Evidence suggests that the prevalence of stasis dermatitis ranges from approximately 6% to 20% in individuals over 65 to 70 years of age. Stasis dermatitis is characterized by inflamed slightly yellow to brown patches on the lower legs. Hair loss and pruritus (itching) are also commonly experienced in or near the area of inflammation.
Viniferamine® skin and wound care products contain many potent anti-inflammatory ingredients including the beneficial polyphenols oleuropein, resveratrol, and epigallocatechin-3-gallate (EGCG) from olives, grapes, and green tea, respectively, as well as melatonin and L-glutathione. In addition, dipotassium glycyrrhizinate from licorice, aventhramides in oats, aloe vera and shea butter have also been shown to possess anti-inflammatory activities.
Many symptoms associated with stasis dermatitis, such as edema (swelling), start at the ankle and spread up the lower leg. Stasis dermatitis may include crusts, skin hardening and exudation (weepiness). Inflammation associated with stasis dermatitis can result in pruritus (itching). Individuals with skin breakdown due to stasis dermatitis are at risk for developing cellulitis (bacterial infection of the dermis and subcutaneous fat) and stasis ulcers (also known as venous ulcers).
Protecting and Decreasing Irritation
It’s estimated that 2.5 million Americans have CVI that can lead to stasis dermatitis and ulcers. CVI typically occurs because the valves in the legs that are unidirectional become dysfunctional and the blood collects in the lower legs instead of being pumped back to the heart. Venous valve dysfunction can occur due to genetic factors, trauma, blood clotting (thrombosis) or venous inflammation (phlebitis). Other factors that may lead to venous insufficiency include immobility and ineffective calf muscle pumping. Varicose veins are associated with CVI as well as chronic venous disease (CVD).
Gentle Cleansing and Reducing Inflammation
Dysfunctional calf muscle pumping may either exacerbate or cause venous hypertension that can lead to stasis dermatitis and ulcers. Restricted movement of the ankle joint can cause reduced calf muscle contractions and calf muscle pumping. Medically supervised physical exercise focused on ankle joint mobility has resulted in decreased stasis ulcers and complete healing in 70% of patients with stasis ulcers. Individuals with stasis ulcers should avoid standing for long periods and should elevate their legs whenever possible. Furthermore, compression therapy including the use of compression stockings can be very helpful.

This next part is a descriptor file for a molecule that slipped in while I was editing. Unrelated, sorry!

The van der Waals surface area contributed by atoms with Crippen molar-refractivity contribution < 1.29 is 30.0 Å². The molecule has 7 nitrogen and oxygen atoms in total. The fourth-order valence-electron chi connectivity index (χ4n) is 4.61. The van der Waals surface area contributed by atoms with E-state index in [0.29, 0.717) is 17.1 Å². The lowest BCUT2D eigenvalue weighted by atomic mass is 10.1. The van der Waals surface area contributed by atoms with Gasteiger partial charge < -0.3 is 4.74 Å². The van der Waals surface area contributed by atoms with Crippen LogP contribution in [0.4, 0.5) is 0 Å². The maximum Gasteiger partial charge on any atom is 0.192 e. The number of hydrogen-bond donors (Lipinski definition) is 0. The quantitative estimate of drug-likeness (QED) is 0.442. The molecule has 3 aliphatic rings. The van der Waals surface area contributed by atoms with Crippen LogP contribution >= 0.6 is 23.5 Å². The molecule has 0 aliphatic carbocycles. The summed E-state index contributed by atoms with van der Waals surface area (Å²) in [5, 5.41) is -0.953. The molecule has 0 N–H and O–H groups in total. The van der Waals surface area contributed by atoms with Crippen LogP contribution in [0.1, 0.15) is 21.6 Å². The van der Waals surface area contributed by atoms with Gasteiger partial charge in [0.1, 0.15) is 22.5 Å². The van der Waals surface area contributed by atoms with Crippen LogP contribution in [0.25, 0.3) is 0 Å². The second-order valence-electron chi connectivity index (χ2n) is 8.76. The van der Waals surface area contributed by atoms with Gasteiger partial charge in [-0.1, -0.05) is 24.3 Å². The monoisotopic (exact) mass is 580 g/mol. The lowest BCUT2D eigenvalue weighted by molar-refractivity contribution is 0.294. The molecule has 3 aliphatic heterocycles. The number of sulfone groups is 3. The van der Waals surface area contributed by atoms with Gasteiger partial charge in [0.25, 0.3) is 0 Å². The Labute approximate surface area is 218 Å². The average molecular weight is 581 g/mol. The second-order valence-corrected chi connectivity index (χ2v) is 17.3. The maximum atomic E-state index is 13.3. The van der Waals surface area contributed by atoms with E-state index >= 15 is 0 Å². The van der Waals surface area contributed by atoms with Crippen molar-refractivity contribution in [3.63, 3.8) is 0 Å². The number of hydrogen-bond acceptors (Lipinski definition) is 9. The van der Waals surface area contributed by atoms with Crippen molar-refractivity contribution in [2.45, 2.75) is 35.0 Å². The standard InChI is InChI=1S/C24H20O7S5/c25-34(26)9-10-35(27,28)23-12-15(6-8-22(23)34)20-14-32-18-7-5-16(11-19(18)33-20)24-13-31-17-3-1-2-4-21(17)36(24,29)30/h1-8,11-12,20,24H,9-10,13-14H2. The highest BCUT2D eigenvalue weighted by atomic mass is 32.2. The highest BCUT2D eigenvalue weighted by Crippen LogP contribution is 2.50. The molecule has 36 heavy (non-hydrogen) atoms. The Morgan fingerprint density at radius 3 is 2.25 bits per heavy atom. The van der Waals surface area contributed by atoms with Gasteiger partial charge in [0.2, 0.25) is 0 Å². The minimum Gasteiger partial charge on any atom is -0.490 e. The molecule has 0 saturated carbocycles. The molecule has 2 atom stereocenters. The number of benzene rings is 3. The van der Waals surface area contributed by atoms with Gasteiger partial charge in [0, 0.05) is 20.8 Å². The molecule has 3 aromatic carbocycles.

Cleansing skin with a gentle cleanser like Viniferamine® Clean N Moist can help reduce the risk of stasis ulcers by helping decrease inflammation and stasis dermatitis, and by helping to gently remove irritants such as exudate. Moreover, Clean N Moist is perfectly pH balanced and provides skin strengthening nutrition as well as a protective barrier against irritants.
It’s good to know that Viniferamine® Silicone Barrier and Clean N Moist help protect skin and help decrease stasis dermatitis and stasis ulcers. Silicone Barrier’s sophisticated silicone complex helps normalize the barrier function of skin and improve healing outcomes. In addition, Silicone Barrier and Clean N Moist can provide small molecule nutrition to skin with vascular insufficiency.
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About the author: Nancy Ray, PhD is the Science Officer at McCord Research. Dr. Ray received her PhD in Biochemistry and Biophysics and was a postdoctoral fellow at NIH, Harvard University and Dana-Farber Cancer Institute, and the University of Iowa. She also earned bachelor of science degrees in Chemistry and Microbiology.
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